STOP FOUR: Continue along the sidewalk to the bus circle at the entrance to the Sun Valley Village, and stop just below the flagpole. Here you’ll find The Tenth Mountain Division Rock. This memorial to The Ski Troops, as they were known, honors the many Sun Valley alumni and residents who fought in the division during WWII. The Tenth is famous for helping push the Germans from the snow covered mountains of Italy, effectively ending the war, but they lost a quarter of their number in the process. Three mountains in the valley are named for fallen Sun Valley employees who served in The Tenth: Handwerk Peak after a waiter at the Ram; Duncan Ridge for a former Lodge employee; and Bromaghin Peak for a ski instructor.

STOP FIVE: Just beyond the rock, to the left of the recreation center, is another of the resort’s links to WWII. These statues are in memory of two members of the Tenth, Austrian ski instructors Sigi Engl and Sepp Froehlich, who between them worked 72 seasons at Sun Valley. Engl initially applied in 1938, but was turned down by Harriman. By the following season however he was firmly ensconced at the resort, and worked here for more than three decades. He served as director of the ski school from 1952 to 1975. Froehlich arrived at Sun Valley the year after Engl, but the outbreak of WWII saw him, Engl and three other Austrian instructors arrested by the FBI on suspicions of harboring Nazi sympathies. Engl immediately joined the U.S. Army, but Froehlich spent nearly three months in prison before enlisting. He went on to win a Silver Star for gallantry in the Pacific.

STOP SIX: Follow the path past the bank and turn right to the Sun Valley Opera House. The 320-seat movie theater was added in the resort’s second season, and its early ties to Hollywood were strong enough to secure a much-sought-after copy of Gone With The Wind in the first few weeks of its release. (Wind producer David O’Selznick was a friend of Harriman’s and helped him publicize Sun Valley, although he disapproved of the name, he thought it should be called Ski Haven.) Today, alongside hit movies, catch a showing of Sun Valley Serenade most days. The 1940s classic features scenes shot at the resort as well as future gold medalist Gretchen Fraser skiing for star Sonja Henie.

STOP SEVEN: From the Opera House proceed around the duck pond, taking in the glass enclosed exterior of the resort’s second circular pool (identical to the one in the Lodge), and walk along the length of the Sun Valley Inn. “Realizing that one hotel doesn’t make a resort, Sun Valley this year opened another spacious hostelry, much more moderate in price,” Esquire wrote in its February 1938 article Enter the Ski-golo. The title referenced the original ski school director Hans Hauser’s stable of Austrian skier instructors. It turns out they were all “singularly adept in teaching that old world technique to our susceptible American maidens.” Originally called The Challenger Inn, after Union Pacific’s passenger trains, the Inn is the centerpiece of the Sun Valley Village. Built to resemble a Tyrolean mountain village, the hotel was based on drawings by Ernst Fegté, the German set designer of the first movie shot in Sun Valley, I Met Him in Paris starring resort regular Claudette Colbert. The hotel’s different facades were painted by American artist Walt Kuhn to enhance the illusion of a classic Austrian village street, when inside it is all one building.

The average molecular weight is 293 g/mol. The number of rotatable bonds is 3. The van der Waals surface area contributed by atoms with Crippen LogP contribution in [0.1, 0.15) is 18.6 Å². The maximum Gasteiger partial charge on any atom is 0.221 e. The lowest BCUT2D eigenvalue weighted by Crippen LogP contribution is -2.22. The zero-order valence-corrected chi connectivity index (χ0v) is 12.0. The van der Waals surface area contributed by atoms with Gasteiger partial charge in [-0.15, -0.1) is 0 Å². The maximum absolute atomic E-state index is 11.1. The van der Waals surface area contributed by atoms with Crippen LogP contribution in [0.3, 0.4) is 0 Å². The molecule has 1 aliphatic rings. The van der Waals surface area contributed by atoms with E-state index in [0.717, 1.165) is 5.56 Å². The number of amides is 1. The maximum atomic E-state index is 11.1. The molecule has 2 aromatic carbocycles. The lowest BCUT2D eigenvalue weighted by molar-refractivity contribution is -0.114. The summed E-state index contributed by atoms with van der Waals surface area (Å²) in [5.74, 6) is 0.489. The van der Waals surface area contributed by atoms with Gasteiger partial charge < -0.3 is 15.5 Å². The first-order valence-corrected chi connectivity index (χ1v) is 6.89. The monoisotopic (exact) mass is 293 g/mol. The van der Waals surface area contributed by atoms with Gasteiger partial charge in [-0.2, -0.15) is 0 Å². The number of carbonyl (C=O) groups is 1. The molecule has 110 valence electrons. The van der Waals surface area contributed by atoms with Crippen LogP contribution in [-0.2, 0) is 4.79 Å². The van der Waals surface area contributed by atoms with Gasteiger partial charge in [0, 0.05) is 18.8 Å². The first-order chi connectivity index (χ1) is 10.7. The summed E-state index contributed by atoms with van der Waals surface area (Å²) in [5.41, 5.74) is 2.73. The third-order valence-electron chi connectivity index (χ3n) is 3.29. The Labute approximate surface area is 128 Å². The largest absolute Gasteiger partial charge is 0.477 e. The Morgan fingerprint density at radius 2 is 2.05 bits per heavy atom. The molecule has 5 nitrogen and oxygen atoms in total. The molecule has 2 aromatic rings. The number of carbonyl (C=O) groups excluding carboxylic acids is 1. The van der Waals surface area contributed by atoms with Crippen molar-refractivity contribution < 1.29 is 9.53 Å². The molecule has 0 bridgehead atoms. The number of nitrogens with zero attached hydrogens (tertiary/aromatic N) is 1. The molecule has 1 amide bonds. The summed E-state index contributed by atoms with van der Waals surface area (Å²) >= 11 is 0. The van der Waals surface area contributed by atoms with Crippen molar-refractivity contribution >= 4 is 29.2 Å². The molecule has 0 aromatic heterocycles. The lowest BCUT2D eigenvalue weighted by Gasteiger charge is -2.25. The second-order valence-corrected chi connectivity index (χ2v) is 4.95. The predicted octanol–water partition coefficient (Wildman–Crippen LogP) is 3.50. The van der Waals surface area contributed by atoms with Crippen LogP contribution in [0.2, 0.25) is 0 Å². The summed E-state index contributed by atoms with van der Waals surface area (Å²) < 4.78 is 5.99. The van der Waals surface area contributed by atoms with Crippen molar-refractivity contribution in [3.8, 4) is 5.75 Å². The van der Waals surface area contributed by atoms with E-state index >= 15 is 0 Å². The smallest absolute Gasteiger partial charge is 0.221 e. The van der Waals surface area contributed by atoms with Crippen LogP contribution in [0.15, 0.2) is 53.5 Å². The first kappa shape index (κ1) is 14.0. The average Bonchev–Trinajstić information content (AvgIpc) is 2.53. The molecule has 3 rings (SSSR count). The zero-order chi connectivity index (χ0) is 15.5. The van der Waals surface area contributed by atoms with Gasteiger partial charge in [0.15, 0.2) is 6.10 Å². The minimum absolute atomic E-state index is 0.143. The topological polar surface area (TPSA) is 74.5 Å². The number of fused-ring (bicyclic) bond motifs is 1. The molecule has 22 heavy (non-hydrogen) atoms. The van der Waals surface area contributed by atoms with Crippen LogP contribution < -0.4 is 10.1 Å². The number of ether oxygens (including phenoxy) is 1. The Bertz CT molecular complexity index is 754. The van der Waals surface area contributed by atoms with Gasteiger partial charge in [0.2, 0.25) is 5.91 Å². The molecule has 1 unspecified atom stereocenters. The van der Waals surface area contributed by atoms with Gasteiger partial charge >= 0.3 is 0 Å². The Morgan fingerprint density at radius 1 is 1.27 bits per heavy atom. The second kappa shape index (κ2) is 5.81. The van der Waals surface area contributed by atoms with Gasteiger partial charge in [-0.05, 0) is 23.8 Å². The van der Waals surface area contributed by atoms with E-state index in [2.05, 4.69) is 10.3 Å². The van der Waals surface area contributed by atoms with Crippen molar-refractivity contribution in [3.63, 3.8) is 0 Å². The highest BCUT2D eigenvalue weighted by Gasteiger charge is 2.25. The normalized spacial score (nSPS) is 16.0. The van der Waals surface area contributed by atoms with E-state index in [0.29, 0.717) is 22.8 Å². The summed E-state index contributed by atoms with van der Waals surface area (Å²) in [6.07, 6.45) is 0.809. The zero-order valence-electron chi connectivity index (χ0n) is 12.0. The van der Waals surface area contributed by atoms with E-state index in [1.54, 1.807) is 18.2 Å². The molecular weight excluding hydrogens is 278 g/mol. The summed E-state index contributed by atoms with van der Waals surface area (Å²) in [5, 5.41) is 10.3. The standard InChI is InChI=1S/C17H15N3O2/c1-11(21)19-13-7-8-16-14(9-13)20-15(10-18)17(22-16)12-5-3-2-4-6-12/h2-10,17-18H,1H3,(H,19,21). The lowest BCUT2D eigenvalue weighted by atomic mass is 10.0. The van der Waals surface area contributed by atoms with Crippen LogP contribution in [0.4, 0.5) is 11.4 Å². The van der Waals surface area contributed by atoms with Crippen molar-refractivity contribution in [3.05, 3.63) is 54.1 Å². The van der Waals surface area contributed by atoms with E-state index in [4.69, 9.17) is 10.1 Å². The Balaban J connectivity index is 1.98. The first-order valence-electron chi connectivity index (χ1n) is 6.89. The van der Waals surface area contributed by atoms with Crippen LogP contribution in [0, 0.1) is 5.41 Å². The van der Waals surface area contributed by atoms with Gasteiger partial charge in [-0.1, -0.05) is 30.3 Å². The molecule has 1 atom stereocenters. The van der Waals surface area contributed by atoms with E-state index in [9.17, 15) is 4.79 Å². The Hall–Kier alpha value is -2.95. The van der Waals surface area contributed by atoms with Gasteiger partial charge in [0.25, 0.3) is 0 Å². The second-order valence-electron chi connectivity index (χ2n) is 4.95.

STOP EIGHT: Taking the path to your left, pass the Inn and arrive in front of The Ram restaurant. A relaxed, casual setting for socializing after skiing, The Ram had a strong Austrian theme, right down to the long-stemmed wine-pourers called Weinhebers, imported from Vienna by Count Schaffgotsch. It was also a favorite of the celebrity guests. If you were here in 1938 you might spot Ginger Rogers tap dancing away to The Ram Trio’s cheery tunes (possibly including the Hokey Pokey, which musician Larry Laprise claims to have invented here). Pop by in the winter of 1956 and Marilyn Monroe could be tucked away in a booth, relaxing after a day filming Bus Stop in the snow. Stop for dinner in the forties and sit next to Clark Gable, Bing Crosby or Gary Cooper. The Ram was a place where people let their hair down because, according to a 1958 Sports Illustrated feature on Sun Valley, “It has the New York nightclub feeling.”

STOP NINE: Continuing on through Sun Valley Village, follow the path to the left towards the Lodge. You’ll pass through what was originally known as the Sun Valley Mall. Installed in 1966 by the resort’s second owner, Olympic skier Bill Janss, the shopping street was modeled on the popular shopping mall concept of the time. Today it has been so tightly woven into the character of the original village that it is simply referred to as the Sun Valley Village. In fact, one spot here claims a link to the earliest history of the resort. The Brass Ranch skiwear boutique is named after the sheep and cattle ranch that once stood here.

Written and researched by Jennifer Tuohy

Click here for Part One: The Sun Valley Lodge

Click here for Part Three: Sun Valley Resort

A Walk Through History: The Sun Valley Lodge

Sun Valley Resort’s historical walking tour is a must-do for anyone visiting Sun Valley. But for those who can’t wait until they’re here to discover the secrets behind this historic resort, here is Part One: The Sun Valley Lodge. Parts two and three are coming soon.

Sun Valley Lodge